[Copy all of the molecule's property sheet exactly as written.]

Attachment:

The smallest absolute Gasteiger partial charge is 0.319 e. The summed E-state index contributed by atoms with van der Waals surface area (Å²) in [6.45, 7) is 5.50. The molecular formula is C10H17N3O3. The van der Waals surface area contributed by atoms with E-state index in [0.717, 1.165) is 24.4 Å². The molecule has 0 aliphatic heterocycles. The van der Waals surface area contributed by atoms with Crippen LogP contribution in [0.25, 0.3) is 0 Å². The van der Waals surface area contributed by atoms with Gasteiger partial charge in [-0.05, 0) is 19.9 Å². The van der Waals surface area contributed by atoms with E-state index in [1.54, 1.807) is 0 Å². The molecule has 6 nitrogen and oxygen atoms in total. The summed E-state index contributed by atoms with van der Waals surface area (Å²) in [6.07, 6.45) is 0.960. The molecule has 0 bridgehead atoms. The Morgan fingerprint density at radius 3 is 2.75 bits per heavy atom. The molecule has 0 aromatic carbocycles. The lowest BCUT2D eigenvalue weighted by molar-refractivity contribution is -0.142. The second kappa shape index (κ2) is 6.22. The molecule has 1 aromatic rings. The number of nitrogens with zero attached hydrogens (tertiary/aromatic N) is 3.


The smallest absolute Gasteiger partial charge is 0.319 e. The summed E-state index contributed by atoms with van der Waals surface area (Å²) in [6.45, 7) is 5.50. The molecular formula is C10H17N3O3. The van der Waals surface area contributed by atoms with E-state index in [0.717, 1.165) is 24.4 Å². The molecule has 0 aliphatic heterocycles. The van der Waals surface area contributed by atoms with Crippen LogP contribution in [0.25, 0.3) is 0 Å². The van der Waals surface area contributed by atoms with Gasteiger partial charge in [-0.05, 0) is 19.9 Å². The van der Waals surface area contributed by atoms with E-state index in [1.54, 1.807) is 0 Å². The molecule has 6 nitrogen and oxygen atoms in total. The summed E-state index contributed by atoms with van der Waals surface area (Å²) in [6.07, 6.45) is 0.960. The molecule has 0 bridgehead atoms. The Morgan fingerprint density at radius 3 is 2.75 bits per heavy atom. The molecule has 0 aromatic carbocycles. The lowest BCUT2D eigenvalue weighted by molar-refractivity contribution is -0.142. The second kappa shape index (κ2) is 6.22. The molecule has 1 aromatic rings. The number of nitrogens with zero attached hydrogens (tertiary/aromatic N) is 3.